• 48 percent of survey respondents reported food insecurity in the previous 30 days, including 22 percent with very low levels of food security that qualify them as hungry.
  • Food insecurity occurs at both two-year and four-year institutions. Twenty-five percent of community college students qualified as having very low food security, compared to 20 percent at four-year schools.
  • Food insecurity was more prevalent among students of color. Fully 57 percent of Black or African American students reported food insecurity, compared to 40 percent of non-Hispanic white students.
  • More than half of all first-generation students (56 percent) were food insecure, compared to 45 percent of students who had at least one parent who attended college.

33 responses to “Some students face daily hardship because of hunger and lunch-shaming

  1. My name is Alyssa and I am 12 years old. At my school, the lunch still leaves me hungry and that leaves me hungry until 5 which is when i get home. The bones of the chicken is bigger than the meat they give us! I’m always hungry and depressed and school just gets harder and harder! The school lunch just isn’t enough! My mom has one job and studies at Community College while my dad works 2 jobs yet we can barely pay the bills! Because of this, my parents cant afford to buy me a lunch everyday!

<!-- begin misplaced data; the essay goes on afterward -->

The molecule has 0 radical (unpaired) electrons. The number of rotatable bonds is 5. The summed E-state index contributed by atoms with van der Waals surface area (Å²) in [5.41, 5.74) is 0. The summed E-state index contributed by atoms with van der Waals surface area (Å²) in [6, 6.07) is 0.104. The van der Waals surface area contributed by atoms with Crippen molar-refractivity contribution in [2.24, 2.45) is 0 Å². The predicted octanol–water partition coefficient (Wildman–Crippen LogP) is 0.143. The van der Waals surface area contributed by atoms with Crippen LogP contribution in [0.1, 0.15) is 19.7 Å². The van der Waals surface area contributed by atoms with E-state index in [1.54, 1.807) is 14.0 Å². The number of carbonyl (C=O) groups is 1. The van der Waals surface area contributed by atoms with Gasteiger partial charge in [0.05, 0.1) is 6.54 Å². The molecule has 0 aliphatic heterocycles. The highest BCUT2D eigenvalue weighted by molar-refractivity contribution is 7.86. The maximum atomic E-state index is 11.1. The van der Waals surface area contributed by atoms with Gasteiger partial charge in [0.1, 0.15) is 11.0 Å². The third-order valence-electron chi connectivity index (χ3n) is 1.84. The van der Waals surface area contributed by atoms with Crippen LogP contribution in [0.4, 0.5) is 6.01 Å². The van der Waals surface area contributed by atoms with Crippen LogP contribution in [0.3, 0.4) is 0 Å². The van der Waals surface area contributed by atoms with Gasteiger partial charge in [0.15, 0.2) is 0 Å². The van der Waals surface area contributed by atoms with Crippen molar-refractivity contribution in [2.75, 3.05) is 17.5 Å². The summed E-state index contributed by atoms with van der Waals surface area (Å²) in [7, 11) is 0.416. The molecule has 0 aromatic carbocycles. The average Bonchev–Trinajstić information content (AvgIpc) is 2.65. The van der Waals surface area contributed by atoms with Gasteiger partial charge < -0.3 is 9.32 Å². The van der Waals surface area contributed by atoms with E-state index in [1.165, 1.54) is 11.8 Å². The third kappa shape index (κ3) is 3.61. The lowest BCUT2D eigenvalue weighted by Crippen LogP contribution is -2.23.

2. I have taught Middle School for many years and have raised 4 children, the baby of the family now in middle school. Although we provide portable breakfast and other choices, my youngest refuses to eat breakfast. I have found this true with children I taught in the same age group. Breakfast was free at the school and lunches are usually free or reduced (Title I). The students are sometimes ashamed to eat because of the body shaming that they inherit in our American culture. However, they have no problem eating a bag of Taki’s or chips throughout the day because that’s the “cool” way. No bill passed will change the way adolescents behave.